Also a virus in the sync folder, does exactly that synchronises across all your devices. At this stage we would hope you have adequate security in place but that’s for another blog.

How much is all of this going to cost?

In terms of hard drives, Western Digital “My Passport” Drives are amongst the most reliable and affordable brands, that we have personally used over the years offering 2TB for around the £70-£80 price point. That’s easily enough to cover personal files, but it’s worth looking into how much storage space you’re already using, along with how much more you’ll likely need. It’s much more cost effective to buy one big hard drive than it is to keep buying smaller ones as and when you need them. Estimate what’s right for you, and you’ll benefit in the long run.

As for cloud based storage, this will depend on how much data you are backing up, it’s usually priced per GB of storage, so in many cases if you are only backing up word and excel documents it can cost less than a cup of coffee a month!

Words & Woop Image © Woop IT Dec 2017, Photos © Original Art Photography Dec 2017

Find out more about how to safeguard your data and keep your computer in working order by visiting Woop IT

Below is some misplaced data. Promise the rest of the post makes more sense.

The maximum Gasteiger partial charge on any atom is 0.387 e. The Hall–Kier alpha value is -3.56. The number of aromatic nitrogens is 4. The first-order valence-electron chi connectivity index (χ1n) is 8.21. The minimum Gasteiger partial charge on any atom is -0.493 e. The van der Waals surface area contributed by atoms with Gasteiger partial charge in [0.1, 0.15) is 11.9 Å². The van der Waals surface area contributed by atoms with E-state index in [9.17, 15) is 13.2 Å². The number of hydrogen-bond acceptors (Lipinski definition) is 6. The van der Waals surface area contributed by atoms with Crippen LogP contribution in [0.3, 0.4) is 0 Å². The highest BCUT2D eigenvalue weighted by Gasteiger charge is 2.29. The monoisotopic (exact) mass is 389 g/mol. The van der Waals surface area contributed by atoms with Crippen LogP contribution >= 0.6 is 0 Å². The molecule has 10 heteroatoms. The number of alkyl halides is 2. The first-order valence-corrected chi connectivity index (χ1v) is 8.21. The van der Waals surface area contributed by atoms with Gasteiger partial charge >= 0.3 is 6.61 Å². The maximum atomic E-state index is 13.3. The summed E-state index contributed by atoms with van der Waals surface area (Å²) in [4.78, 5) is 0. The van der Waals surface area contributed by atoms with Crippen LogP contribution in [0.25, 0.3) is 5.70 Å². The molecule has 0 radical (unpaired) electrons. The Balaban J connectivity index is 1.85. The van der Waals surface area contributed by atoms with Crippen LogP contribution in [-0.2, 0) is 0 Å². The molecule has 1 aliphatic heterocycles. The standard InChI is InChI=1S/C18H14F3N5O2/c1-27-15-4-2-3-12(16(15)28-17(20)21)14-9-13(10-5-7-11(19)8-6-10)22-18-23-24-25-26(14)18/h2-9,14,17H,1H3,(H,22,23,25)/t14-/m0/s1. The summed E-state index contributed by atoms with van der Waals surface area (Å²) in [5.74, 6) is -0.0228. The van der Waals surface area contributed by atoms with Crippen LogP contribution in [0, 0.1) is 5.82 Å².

(Views are the guest author’s & don’t necessarily represent those of Original Art Photography)

3 thoughts on “The Importance of Backing Up Your Photos”

  1. Pingback: GDPR Guide for Photographers - Get your business GDPR compliant

  2. Steven Gosling

    What about if you are a travelling photographer with no regular broadband so cloud based options are not workable?

    This is my situation and backing up gigs of data via a phone data is simply not possible. Even backing up gigs of data over a fast broadband is a slow job.

    In my instance I have 2 Western Digital portable drives with one as my primary and other as backup with a regular backup regime.

    However one of the drives failed recently, then the back up also failed a week later. Both drives were the same brand, bought at the same time and probably the same batch. So advice is if you backup between drives, don’t buy the same brand, buy different brands. I was lucky and bought a £24 piece of Recovery software which recovered about 95% of my photos.

    After the above I now have a third back which filters only the PSD files and backs them up to a third drive.

    1. Good point Steven, thanks for raising this and sharing your experience. Your suggestions sound sensible to me. One other option might be to burn key files to disc every so often and mail the discs home, perhaps. Or, do a similar thing with USB drives that you send home. If you then have someone to receive them they could upload them to a cloud system that you could access remotely.